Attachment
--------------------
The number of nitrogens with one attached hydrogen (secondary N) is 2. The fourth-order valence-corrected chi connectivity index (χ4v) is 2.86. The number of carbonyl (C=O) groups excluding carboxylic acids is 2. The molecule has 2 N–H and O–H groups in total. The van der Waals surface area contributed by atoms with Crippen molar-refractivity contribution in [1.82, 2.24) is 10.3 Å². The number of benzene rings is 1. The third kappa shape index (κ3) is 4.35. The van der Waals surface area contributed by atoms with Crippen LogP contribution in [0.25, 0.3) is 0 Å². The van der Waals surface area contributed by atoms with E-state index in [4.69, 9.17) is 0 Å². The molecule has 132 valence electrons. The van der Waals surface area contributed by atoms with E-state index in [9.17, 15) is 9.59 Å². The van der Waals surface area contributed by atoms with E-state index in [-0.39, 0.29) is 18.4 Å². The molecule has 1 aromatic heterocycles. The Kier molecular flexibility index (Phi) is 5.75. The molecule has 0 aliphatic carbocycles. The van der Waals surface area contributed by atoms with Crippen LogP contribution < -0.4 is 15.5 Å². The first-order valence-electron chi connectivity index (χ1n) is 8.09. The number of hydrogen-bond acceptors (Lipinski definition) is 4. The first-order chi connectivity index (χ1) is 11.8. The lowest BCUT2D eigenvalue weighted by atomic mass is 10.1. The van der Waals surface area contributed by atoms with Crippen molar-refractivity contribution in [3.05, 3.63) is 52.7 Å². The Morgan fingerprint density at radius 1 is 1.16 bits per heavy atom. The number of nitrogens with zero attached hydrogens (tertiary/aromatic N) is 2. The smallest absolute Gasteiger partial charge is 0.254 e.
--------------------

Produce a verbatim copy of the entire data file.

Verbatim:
The number of nitrogens with one attached hydrogen (secondary N) is 2. The fourth-order valence-corrected chi connectivity index (χ4v) is 2.86. The number of carbonyl (C=O) groups excluding carboxylic acids is 2. The molecule has 2 N–H and O–H groups in total. The van der Waals surface area contributed by atoms with Crippen molar-refractivity contribution in [1.82, 2.24) is 10.3 Å². The number of benzene rings is 1. The third kappa shape index (κ3) is 4.35. The van der Waals surface area contributed by atoms with Crippen LogP contribution in [0.25, 0.3) is 0 Å². The van der Waals surface area contributed by atoms with E-state index in [4.69, 9.17) is 0 Å². The molecule has 132 valence electrons. The van der Waals surface area contributed by atoms with E-state index in [9.17, 15) is 9.59 Å². The van der Waals surface area contributed by atoms with E-state index in [-0.39, 0.29) is 18.4 Å². The molecule has 1 aromatic heterocycles. The Kier molecular flexibility index (Phi) is 5.75. The molecule has 0 aliphatic carbocycles. The van der Waals surface area contributed by atoms with Crippen LogP contribution < -0.4 is 15.5 Å². The first-order valence-electron chi connectivity index (χ1n) is 8.09. The number of hydrogen-bond acceptors (Lipinski definition) is 4. The first-order chi connectivity index (χ1) is 11.8. The lowest BCUT2D eigenvalue weighted by atomic mass is 10.1. The van der Waals surface area contributed by atoms with Crippen molar-refractivity contribution in [3.05, 3.63) is 52.7 Å². The Morgan fingerprint density at radius 1 is 1.16 bits per heavy atom. The number of nitrogens with zero attached hydrogens (tertiary/aromatic N) is 2. The smallest absolute Gasteiger partial charge is 0.254 e.